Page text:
June in the Woods
June is a green and luscious time in the woods. Plants are really starting to grow. This June has had very mixed weather. As lock down is slowly eased there have been some beautiful sunny days but also lots of rain – which is great for plants. My garden is now full of weeds and the slugs and snails are out in force!
In the woods the elder tree is in flower. These beautiful frothy flowers can be eaten dipped in a light batter and fried or made into elderflower cordial, champagne or gin.
This year I made gin and it was ready to drink in a week and tastes lovely and floral.
Other medicinal plants in flower now are plantain, linden or lime tree flowers and common mallow.
Plantain in flower[/caption]
Plantain grows everywhere and can be eaten in salads. It is considered a healing herb and used on cuts and bruises as well as working as a laxative if you eat too much! Lime flowers are used as a sedative and often included in night time herbal drinks and have a very pleasant flavour. Marsh mallow is the mallow used mostly in herbal medicine; it bears no resemblance to the marshmallows found in your hot chocolate but at one time the sap was used in the production of these sweets. Common mallows have similar properties and are said to help reduce inflammation, cure toothache and treat wounds.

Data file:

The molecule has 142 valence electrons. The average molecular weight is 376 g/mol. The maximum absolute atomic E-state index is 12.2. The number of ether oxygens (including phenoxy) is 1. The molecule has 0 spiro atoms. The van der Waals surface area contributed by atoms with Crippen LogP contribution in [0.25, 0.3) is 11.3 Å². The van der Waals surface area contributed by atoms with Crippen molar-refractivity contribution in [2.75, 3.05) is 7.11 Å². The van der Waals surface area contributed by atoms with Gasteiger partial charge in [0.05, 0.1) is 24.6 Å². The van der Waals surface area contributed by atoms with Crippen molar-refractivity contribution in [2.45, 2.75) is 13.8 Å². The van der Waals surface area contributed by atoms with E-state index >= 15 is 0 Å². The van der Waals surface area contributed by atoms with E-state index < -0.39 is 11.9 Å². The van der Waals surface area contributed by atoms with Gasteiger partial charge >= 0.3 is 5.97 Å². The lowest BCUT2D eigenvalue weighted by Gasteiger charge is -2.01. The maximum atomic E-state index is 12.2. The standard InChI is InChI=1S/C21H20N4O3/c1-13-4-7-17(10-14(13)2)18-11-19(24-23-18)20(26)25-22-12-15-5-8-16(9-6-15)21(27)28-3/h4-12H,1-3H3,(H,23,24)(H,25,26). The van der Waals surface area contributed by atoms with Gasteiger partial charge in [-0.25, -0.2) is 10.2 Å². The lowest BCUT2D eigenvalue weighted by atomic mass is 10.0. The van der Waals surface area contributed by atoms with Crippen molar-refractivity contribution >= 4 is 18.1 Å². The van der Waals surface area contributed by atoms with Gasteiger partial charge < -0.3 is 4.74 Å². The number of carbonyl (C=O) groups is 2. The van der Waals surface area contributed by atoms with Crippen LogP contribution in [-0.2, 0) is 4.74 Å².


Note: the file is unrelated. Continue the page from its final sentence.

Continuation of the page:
The plant colours are mostly green with some pink including foxgloves, mallow and herb Robert. I love foxgloves and remember as a child imagining they were water carriers for faeries!
They are poisonous but a chemical from them called digitalis is used in medicine to help heart problems. As I walk through the woods, I noticed the nettles are really tall and you can see the seeds hanging in bunches.
The leaves are no longer edible as they are tough, but the seeds can be harvested. They are used to increase vitality and increase a flagging libido! Although I know someone who took them and said they were horrible to take. You could try toasting them and putting them on salad they should taste better then.
The bind weed is thriving in hedgerows near me – but not in my garden as I have managed to get it under control. The wild version is much prettier and less invasive. Wild roses are out in the hedgerows too. I found these mixing with common dogwood.
June is the last month of spring soon summer will be here. The leaves lose their freshness, but a glorious sense of abundance will be around for the next few months. Time to get out and enjoy the countryside and help relieve some of the stress brought on by the problems of the pandemic.